Adelle, I think I have shared more of my flaws with you and Gabe than almost anyone else. I think reading your blog has inspired me to do so. I have also experienced friends that may have changed their opinion of me because of it but I have been able to overcome that hurt and decided that I want to be the real me and not the the me I want people to perceive me as. I am very far from perfect and that is okay. It is very freeing!! Right now my house is a mess and yet I am sitting here posting as opposed to going crazy over unfolded laundry and unmopped floors. I will get to it eventually. Thank you for being a great friend.

  3. Cindy permalink
    June 20, 2011 8:12 pm

    Adelle, I stumbled upon your blog a few weeks back and have been laughing/sniffling/thinking ever since. Social Chicken. Some of us DO feel we cannot be real or open. Okay, some of us in my little corner of the world are teachers. I know that many have “issues” with teachers, and I’m a public school teacher. How’s that for a cherry on top of the cake?!? I find I’m already painted as non-Christian–I love Jesus, by the way–the minute the “truth” is revealed. Then, once acknowledged as a Christian, I’m not a “real” one because I teach in a public school. So, with all that in mind, how in the world do I voice my concerns about testing, values curriculum, other teachers, a bad day, parent interactions, classroom dynamics, day to day frustrations? I even feel I’m betraying other teachers if I admit there are days I don’t want to go to school. My husband is a gem about listening, but there’s so much he just doesn’t understand. But, he wants to “fix”it, bless his heart! Mostly, I’ve developed a more basic relationship with Jesus in the past year or two, a more real relationship. But, there are times I’d like to tell another what I tell Him.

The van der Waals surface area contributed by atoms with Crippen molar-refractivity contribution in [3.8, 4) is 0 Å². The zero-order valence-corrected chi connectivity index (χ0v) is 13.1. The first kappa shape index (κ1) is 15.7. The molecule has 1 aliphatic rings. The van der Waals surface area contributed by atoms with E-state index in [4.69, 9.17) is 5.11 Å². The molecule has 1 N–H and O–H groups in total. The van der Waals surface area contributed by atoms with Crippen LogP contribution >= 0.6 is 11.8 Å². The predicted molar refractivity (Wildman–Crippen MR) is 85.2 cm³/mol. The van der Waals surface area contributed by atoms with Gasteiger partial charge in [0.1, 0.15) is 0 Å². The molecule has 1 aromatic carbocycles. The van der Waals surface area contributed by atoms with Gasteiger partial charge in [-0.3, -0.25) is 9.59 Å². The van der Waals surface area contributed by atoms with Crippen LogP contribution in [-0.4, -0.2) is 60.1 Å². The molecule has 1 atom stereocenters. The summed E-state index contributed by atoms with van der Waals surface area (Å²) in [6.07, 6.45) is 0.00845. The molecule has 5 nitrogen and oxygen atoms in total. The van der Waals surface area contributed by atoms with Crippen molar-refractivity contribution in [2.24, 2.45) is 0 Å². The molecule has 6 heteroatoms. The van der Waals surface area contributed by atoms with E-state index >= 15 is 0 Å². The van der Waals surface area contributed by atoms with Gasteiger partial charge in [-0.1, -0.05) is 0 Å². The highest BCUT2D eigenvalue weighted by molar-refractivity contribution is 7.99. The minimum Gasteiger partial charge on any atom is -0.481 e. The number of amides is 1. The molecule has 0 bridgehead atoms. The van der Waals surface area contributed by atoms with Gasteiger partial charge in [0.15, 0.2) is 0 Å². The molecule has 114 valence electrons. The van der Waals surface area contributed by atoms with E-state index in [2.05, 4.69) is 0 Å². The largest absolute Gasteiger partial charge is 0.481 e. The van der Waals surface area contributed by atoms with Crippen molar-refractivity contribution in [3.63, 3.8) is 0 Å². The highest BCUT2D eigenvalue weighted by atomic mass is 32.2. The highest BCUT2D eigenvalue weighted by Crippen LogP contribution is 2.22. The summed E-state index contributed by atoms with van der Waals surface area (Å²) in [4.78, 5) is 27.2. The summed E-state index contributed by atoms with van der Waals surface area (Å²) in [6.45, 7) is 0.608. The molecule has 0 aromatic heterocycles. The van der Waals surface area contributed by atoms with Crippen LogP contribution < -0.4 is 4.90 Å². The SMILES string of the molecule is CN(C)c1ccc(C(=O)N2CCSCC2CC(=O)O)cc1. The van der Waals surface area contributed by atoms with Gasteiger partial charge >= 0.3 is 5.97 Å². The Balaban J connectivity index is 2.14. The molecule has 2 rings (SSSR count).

• June 20, 2011 8:37 pm